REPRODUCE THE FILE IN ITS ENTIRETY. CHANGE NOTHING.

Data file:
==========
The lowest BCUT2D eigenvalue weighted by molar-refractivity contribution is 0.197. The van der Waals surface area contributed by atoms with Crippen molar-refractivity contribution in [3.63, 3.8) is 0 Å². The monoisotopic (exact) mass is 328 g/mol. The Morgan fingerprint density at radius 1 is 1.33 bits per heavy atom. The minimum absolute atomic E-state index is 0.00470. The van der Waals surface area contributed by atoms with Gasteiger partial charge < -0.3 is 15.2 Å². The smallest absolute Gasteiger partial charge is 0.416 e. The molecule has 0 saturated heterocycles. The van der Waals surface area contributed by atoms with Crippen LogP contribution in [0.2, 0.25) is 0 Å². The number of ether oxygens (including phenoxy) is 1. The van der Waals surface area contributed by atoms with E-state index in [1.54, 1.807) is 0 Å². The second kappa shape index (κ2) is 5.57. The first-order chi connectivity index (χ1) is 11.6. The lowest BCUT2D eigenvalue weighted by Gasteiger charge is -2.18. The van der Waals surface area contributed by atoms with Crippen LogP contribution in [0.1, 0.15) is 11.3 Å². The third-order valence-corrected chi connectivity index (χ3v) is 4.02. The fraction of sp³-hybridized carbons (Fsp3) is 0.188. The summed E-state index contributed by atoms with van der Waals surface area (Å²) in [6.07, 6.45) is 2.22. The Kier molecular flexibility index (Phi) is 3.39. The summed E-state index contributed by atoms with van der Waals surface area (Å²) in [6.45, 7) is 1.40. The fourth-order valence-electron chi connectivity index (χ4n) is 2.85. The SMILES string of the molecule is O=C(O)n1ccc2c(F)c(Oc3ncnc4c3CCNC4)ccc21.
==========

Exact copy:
The lowest BCUT2D eigenvalue weighted by molar-refractivity contribution is 0.197. The van der Waals surface area contributed by atoms with Crippen molar-refractivity contribution in [3.63, 3.8) is 0 Å². The monoisotopic (exact) mass is 328 g/mol. The Morgan fingerprint density at radius 1 is 1.33 bits per heavy atom. The minimum absolute atomic E-state index is 0.00470. The van der Waals surface area contributed by atoms with Gasteiger partial charge < -0.3 is 15.2 Å². The smallest absolute Gasteiger partial charge is 0.416 e. The molecule has 0 saturated heterocycles. The van der Waals surface area contributed by atoms with Crippen LogP contribution in [0.2, 0.25) is 0 Å². The number of ether oxygens (including phenoxy) is 1. The van der Waals surface area contributed by atoms with E-state index in [1.54, 1.807) is 0 Å². The second kappa shape index (κ2) is 5.57. The first-order chi connectivity index (χ1) is 11.6. The lowest BCUT2D eigenvalue weighted by Gasteiger charge is -2.18. The van der Waals surface area contributed by atoms with Crippen LogP contribution in [0.1, 0.15) is 11.3 Å². The third-order valence-corrected chi connectivity index (χ3v) is 4.02. The fraction of sp³-hybridized carbons (Fsp3) is 0.188. The summed E-state index contributed by atoms with van der Waals surface area (Å²) in [6.07, 6.45) is 2.22. The Kier molecular flexibility index (Phi) is 3.39. The summed E-state index contributed by atoms with van der Waals surface area (Å²) in [6.45, 7) is 1.40. The fourth-order valence-electron chi connectivity index (χ4n) is 2.85. The SMILES string of the molecule is O=C(O)n1ccc2c(F)c(Oc3ncnc4c3CCNC4)ccc21.